Kristian Skrede Gleditsch
University of Essex & PRIO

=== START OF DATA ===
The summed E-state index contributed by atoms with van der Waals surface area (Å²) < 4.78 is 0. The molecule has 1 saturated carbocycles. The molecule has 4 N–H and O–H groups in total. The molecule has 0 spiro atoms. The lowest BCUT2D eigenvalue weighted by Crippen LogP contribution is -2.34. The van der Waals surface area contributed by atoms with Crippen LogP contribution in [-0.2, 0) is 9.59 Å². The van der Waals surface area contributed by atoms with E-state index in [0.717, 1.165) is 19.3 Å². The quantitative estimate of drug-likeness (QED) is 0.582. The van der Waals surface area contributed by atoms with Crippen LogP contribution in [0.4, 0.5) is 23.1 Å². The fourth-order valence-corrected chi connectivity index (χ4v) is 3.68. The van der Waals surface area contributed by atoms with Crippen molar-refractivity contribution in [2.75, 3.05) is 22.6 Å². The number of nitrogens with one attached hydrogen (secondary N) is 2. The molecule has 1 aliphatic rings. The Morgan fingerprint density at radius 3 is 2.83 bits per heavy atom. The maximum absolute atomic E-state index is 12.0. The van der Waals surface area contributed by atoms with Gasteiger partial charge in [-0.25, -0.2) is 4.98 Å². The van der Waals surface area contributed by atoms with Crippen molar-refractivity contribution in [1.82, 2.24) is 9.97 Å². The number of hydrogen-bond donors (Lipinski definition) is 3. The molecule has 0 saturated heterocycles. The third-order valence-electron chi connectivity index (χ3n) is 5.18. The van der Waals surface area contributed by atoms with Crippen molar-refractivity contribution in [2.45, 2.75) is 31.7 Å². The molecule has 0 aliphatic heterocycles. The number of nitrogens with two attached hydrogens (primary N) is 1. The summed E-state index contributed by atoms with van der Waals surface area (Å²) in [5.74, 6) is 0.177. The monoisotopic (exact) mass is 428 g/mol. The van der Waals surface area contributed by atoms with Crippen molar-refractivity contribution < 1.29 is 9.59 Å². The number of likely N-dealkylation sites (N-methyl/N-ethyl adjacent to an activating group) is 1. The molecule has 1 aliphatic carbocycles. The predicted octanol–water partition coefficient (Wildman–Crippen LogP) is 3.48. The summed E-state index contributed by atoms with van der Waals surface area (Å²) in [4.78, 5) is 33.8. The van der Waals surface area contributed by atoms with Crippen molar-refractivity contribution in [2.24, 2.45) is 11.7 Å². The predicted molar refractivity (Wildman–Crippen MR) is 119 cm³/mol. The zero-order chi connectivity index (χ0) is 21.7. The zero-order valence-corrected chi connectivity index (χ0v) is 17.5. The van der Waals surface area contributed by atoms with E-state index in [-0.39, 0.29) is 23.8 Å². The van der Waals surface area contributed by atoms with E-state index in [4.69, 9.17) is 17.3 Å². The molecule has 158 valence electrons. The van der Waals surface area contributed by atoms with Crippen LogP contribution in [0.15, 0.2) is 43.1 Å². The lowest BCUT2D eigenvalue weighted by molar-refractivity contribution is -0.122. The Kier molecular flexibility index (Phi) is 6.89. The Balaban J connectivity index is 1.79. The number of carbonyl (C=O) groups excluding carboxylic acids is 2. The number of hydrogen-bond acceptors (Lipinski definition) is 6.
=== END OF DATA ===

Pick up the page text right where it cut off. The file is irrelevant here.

Over several prior books, Turchin has argued that political instability should be understood through the integrative and disintegrative cycles of states and empires. They flourish and grow when income inequality is low and collective solidarity is high but see disintegration and political turmoil as wealth accumulates and income inequality increases. This book attempts to provide a non-technical overview of the theory, backed up by large original historical databases. This is not entirely successful – I would much prefer to see graphs over verbal descriptions. However, several novel contributions merit attention. Turchin engages more with mainstream work on civil war and instability, notably the work of Goldstone and Walter. He argues that the post-1945 period may be very unusual, with a growth in weak states in former colonies and ethnic conflict, and notes that many models appear to fit the present era less well. Although Turchin has long predicted more instability in the US given increasing inequality, he discusses in more detail how current events in the US align with the prediction. Turchin sees the US is a plutocracy where wealth commands political power, despite democracy and voting rights. Revolutionary dissent can be mobilized groups that have lost out (e.g., the 'deplorables') or frustrated aspirants to elite status (e.g., an excess of lawyers). Turmoil is not inevitable and could be held in check by reform, but Turchin sees clear danger signs. One might argue the American system has proven resilient, with wealthy elites doing well under Trump, despite all the bluster about change. In an interesting discussion, Tucker Carlson is singled out as a dangerous man, capable of amassing a more effective political force.